Monday, August 31, 2015


Offshore vendors
Must comply
With local, U.S. laws


NESTLE AND COSTCO share the dubious honor of being named in class action suits for allegedly selling products that "slave labor" was used to produce.

According to an article in the St. Louis Post-Dispatch,

    The Swiss food giant follows one last week accusing Costco Wholesale Corp. of selling farmed shrimp from Thailand, where slave labor and human trafficking in the fishing industry allegedly are widespread.

The slavery lawsuits follow the publication last month of the State Department's annual report examining human trafficking in 188 countries, in which the agency cited concerns about slave labor in Thailand's fishing industry and faulted the Thai government's record in fighting exploitation.

The suit against Nestle alleges that the Swiss-headquartered company that produces cat food in its Saint Louis plant, has effectively tricked millions of consumers into supporting and encouraging slave labor on floating prisons,"

    How the plaintiffs arrived at the number "millions of consumers" was not specified.

The Post-Dispatch article noted that

    Nestlé's Thai supplier gets its fish from trawlers whose crews often are men and boys who have been trafficked from Myanmar and Cambodia, according to Thursday's complaint. They are sold as slaves by brokers and smugglers to fishing captains in Thai ports and frequently resold out at sea, the consumers said.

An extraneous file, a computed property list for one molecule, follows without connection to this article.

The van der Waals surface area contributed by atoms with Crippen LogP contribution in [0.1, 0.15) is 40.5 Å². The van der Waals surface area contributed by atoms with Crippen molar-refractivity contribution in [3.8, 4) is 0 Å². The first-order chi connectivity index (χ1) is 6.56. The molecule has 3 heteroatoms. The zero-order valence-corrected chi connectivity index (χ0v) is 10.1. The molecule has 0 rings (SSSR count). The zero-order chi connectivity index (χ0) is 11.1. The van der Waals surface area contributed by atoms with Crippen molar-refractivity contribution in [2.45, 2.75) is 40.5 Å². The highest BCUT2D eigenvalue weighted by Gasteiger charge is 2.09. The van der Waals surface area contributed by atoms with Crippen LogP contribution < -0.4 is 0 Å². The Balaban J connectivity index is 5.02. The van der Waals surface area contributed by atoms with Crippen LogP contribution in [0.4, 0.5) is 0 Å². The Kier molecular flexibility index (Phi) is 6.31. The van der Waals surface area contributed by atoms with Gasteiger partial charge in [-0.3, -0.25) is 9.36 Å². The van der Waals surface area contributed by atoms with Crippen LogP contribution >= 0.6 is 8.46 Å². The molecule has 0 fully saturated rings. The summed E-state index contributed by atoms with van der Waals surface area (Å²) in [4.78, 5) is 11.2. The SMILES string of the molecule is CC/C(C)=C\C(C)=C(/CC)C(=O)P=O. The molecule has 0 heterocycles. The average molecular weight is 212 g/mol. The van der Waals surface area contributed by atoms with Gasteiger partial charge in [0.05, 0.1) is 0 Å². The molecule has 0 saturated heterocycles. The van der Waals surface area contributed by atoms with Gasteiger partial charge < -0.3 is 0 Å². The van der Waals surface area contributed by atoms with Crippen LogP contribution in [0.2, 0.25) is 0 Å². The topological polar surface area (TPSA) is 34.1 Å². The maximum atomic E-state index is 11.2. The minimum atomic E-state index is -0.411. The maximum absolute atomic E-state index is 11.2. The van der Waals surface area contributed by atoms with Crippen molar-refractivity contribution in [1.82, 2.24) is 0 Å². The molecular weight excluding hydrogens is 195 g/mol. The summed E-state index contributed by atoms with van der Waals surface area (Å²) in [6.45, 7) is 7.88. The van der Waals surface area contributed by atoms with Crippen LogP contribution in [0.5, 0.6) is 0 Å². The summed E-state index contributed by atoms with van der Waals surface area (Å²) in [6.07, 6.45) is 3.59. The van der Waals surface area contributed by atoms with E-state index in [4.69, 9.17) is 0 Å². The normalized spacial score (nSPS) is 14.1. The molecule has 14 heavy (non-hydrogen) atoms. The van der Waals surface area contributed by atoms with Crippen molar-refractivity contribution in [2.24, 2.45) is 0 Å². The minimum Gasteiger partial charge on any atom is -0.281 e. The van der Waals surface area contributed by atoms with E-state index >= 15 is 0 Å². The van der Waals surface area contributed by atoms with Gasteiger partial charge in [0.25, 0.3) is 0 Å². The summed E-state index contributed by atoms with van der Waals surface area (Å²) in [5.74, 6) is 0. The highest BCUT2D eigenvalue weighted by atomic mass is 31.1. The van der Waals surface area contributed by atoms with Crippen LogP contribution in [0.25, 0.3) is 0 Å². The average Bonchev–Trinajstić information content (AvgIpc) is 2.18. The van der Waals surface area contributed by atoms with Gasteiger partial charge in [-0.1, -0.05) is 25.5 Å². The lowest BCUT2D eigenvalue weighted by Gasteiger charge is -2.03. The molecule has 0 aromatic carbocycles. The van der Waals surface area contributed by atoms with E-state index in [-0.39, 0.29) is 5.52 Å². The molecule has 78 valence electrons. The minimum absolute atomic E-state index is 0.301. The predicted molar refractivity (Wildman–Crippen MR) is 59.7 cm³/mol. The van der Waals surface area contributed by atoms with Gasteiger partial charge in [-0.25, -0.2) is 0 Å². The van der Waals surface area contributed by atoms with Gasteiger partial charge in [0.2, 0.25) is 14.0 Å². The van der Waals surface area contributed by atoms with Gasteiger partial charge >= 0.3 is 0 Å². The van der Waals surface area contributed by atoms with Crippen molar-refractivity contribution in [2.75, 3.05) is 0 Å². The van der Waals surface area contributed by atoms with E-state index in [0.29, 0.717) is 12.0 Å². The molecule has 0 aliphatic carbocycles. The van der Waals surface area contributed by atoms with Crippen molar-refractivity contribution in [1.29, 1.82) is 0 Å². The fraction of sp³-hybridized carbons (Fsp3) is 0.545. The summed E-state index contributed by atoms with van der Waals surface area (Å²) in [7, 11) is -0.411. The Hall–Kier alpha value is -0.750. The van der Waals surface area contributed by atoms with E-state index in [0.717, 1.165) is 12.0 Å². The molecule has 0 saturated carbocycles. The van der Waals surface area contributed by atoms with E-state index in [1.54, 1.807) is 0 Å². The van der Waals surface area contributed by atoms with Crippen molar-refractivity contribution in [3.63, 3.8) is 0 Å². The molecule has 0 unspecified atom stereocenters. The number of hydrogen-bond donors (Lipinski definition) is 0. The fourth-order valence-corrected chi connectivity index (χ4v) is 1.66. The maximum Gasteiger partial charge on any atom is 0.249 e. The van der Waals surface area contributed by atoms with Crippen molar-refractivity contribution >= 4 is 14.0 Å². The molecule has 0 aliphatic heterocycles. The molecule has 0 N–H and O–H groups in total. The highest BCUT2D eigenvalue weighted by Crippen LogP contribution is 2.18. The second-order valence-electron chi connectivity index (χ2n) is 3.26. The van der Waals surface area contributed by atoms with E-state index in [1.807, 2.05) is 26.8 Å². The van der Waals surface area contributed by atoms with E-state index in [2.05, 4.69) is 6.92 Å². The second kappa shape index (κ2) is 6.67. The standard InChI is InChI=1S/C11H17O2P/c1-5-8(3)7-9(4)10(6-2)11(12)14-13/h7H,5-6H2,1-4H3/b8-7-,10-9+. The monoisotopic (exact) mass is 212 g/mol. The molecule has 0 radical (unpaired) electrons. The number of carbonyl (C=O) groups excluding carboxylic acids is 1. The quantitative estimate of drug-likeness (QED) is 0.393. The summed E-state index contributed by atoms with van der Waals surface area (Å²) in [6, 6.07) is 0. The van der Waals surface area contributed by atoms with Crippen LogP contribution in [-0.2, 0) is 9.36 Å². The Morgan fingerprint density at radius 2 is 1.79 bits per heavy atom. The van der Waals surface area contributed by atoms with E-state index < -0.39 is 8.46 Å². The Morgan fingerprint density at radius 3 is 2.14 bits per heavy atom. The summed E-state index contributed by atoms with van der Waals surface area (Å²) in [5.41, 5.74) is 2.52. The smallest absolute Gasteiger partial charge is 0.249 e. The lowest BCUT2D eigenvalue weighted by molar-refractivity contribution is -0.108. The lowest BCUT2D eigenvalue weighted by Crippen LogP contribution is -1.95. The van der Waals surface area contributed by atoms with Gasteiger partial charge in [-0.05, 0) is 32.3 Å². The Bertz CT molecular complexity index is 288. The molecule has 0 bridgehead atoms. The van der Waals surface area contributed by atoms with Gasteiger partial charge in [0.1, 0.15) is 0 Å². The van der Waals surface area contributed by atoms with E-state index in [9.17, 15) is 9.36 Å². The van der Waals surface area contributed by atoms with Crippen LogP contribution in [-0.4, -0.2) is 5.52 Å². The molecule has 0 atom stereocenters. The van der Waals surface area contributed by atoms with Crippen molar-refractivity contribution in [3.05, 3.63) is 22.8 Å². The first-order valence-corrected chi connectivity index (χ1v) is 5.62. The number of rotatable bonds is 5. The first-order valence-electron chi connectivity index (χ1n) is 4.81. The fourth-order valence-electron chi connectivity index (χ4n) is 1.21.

Nestle is said to be working with a non-governmental organization "to identify where and why forced labor and human rights abuses may be taking place" in Thailand and southeast Asia.

THE BOTTOM LINE for Enterprise Risk Management practitioners is that they must investigate not only a vendor's ability to meet its Service Level Agreements (SLAs) or other contracts but they also must assure that the vendor's operation is in compliance with U.S. laws (as well as local-to-the-vendor laws).

Whether or not Nestle and Costco prevail in court, the businesses will lose money defending the accusations and money through lost productivity of employee witnesses. Even if they win, being sued always is a lose-lose situation. In addition to monetary loss, the companies will take an image hit, at least with some customers (e.g., the "millions of consumers" allegedly "tricked" into purchasing the Nestle cat food product).

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